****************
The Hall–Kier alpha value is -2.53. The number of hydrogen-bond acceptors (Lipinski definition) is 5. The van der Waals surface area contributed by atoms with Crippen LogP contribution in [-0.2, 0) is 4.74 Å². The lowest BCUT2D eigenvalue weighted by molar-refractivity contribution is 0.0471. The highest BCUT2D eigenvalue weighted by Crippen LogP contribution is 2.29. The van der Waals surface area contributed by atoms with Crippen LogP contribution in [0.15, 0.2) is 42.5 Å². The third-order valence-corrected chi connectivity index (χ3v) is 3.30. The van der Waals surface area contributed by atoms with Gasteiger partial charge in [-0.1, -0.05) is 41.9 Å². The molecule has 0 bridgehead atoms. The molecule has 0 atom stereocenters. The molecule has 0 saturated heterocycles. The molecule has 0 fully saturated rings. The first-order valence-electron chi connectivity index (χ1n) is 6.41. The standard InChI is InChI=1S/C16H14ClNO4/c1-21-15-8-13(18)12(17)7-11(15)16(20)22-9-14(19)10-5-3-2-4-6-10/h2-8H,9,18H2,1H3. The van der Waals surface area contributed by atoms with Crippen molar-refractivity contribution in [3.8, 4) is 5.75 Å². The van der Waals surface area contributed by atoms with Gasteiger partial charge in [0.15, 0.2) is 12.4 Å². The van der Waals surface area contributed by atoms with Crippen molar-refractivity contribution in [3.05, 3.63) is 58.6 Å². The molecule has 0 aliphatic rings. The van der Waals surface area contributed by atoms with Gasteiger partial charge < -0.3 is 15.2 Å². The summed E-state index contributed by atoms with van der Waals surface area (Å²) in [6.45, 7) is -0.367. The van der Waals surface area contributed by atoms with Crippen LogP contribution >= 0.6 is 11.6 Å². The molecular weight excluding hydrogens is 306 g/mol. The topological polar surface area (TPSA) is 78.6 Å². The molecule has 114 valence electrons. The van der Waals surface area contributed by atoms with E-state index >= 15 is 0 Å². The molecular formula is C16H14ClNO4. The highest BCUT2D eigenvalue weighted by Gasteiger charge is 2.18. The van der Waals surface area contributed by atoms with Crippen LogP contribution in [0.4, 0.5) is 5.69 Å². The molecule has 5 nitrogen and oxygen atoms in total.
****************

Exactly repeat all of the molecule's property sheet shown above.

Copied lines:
The Hall–Kier alpha value is -2.53. The number of hydrogen-bond acceptors (Lipinski definition) is 5. The van der Waals surface area contributed by atoms with Crippen LogP contribution in [-0.2, 0) is 4.74 Å². The lowest BCUT2D eigenvalue weighted by molar-refractivity contribution is 0.0471. The highest BCUT2D eigenvalue weighted by Crippen LogP contribution is 2.29. The van der Waals surface area contributed by atoms with Crippen LogP contribution in [0.15, 0.2) is 42.5 Å². The third-order valence-corrected chi connectivity index (χ3v) is 3.30. The van der Waals surface area contributed by atoms with Gasteiger partial charge in [-0.1, -0.05) is 41.9 Å². The molecule has 0 bridgehead atoms. The molecule has 0 atom stereocenters. The molecule has 0 saturated heterocycles. The molecule has 0 fully saturated rings. The first-order valence-electron chi connectivity index (χ1n) is 6.41. The standard InChI is InChI=1S/C16H14ClNO4/c1-21-15-8-13(18)12(17)7-11(15)16(20)22-9-14(19)10-5-3-2-4-6-10/h2-8H,9,18H2,1H3. The van der Waals surface area contributed by atoms with Crippen molar-refractivity contribution in [3.8, 4) is 5.75 Å². The van der Waals surface area contributed by atoms with Gasteiger partial charge in [0.15, 0.2) is 12.4 Å². The van der Waals surface area contributed by atoms with Crippen molar-refractivity contribution in [3.05, 3.63) is 58.6 Å². The molecule has 0 aliphatic rings. The van der Waals surface area contributed by atoms with Gasteiger partial charge < -0.3 is 15.2 Å². The summed E-state index contributed by atoms with van der Waals surface area (Å²) in [6.45, 7) is -0.367. The van der Waals surface area contributed by atoms with Crippen LogP contribution >= 0.6 is 11.6 Å². The molecular weight excluding hydrogens is 306 g/mol. The topological polar surface area (TPSA) is 78.6 Å². The molecule has 114 valence electrons. The van der Waals surface area contributed by atoms with E-state index >= 15 is 0 Å². The molecular formula is C16H14ClNO4. The highest BCUT2D eigenvalue weighted by Gasteiger charge is 2.18. The van der Waals surface area contributed by atoms with Crippen LogP contribution in [0.4, 0.5) is 5.69 Å². The molecule has 5 nitrogen and oxygen atoms in total.